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Timeshare hearings: Next stop - Cape Town

Jul 07 2017 17:40

Cape Town - Disgruntled consumers battling with timeshare holiday schemes are urged to come forward and make their voices heard.

The National Consumer Commission (NCC) is holding public hearings after mounting complaints relating to the points system and contracts which are not governed by the Consumer Protection Act.

The NCC kicked off the countrywide hearings in Pretoria this week and its next stop is the Western Cape.

The NCC will conduct public hearings at the Cape Town Lodge situated at 101 Buitengracht Street, from 11 – 13 July between 10:00 and 17:00 daily.

NCC Commissioner Ebrahim Mohamed appealed to consumers to actively participate in the public inquiry processes if they wish to see change.

“You must be the change you wish to see in the world,” he quoted the famous words from the late Mahatma Gandhi.

He said some of the key challenges that came out of the Pretoria public hearings included among others, refusal by holiday clubs to cancel timeshare contracts and over-selling of limited accommodation, which leads to unavailability of accommodation when consumers attempt to make bookings.

Consumers also complained about holiday clubs charging exorbitant levies for the upkeep and maintenance of facilities, despite a 2014 SARS directive which states that levies cannot be charged to persons who do not have a title deed and who do not own a property.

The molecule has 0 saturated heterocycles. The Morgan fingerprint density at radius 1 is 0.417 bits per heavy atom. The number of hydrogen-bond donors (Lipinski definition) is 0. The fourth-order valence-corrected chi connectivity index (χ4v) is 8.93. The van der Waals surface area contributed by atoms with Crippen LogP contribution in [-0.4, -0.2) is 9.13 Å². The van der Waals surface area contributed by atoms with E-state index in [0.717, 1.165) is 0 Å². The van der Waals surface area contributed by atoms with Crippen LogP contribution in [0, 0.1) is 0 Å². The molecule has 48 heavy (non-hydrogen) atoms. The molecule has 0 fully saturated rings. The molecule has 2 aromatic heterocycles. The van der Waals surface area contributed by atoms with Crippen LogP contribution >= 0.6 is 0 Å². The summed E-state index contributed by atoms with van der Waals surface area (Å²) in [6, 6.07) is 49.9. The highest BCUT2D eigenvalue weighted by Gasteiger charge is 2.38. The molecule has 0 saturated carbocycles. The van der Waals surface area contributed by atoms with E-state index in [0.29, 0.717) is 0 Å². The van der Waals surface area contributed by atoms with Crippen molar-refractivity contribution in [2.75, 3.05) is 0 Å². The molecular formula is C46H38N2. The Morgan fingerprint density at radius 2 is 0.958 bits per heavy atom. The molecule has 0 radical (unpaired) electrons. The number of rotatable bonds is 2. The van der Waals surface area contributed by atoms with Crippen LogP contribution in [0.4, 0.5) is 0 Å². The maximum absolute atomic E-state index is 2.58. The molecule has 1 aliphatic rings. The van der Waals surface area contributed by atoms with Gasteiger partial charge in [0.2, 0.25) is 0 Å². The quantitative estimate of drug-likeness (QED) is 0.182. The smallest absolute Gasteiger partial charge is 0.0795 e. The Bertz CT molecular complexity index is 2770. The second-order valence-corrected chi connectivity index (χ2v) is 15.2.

Mohamed bemoaned the current state of affairs saying that the vacation ownership “timeshare” industry is currently not effectively regulated because different aspects of it are regulated by several different laws and organisations of the state.

“There are currently several pieces of legislation that regulate the vacation ownership industry, which include among others the Consumer Protection Act and the National Credit Act, which are probably the most recent laws among the lot, as they were promulgated respectively in 2005 and 2008."

He said some of the fundamental regulating legislation such as the Property Timesharing Control Act (Act 75 of 1983), the Share Block Schemes Control Act (Act 59 of 1980), and the Sectional titles Act (Act 95 of 1986) are "clearly very old legislation, and probably outdated", given the many changes that have taken place in the industry and society over the many years since their promulgation.

“As a scholar of the law it is my belief that the law is not static, that it is ever changing, and that in a democracy in particular, it should respond to change in society to remain relevant and effective,” Mohamed suggested.

He said that chief among the things the NCC hopes to see coming out of the public inquiry is the creation of a single piece of legislation that will be used to effectively and comprehensively regulate the timeshare industry, and which will create a means for consumers to participate and have a voice in the affairs of holiday club schemes.

Mohamed said the inquiry panel would prefer consumers make oral submissions, but will in exceptional circumstances make arrangements to receive written submissions.

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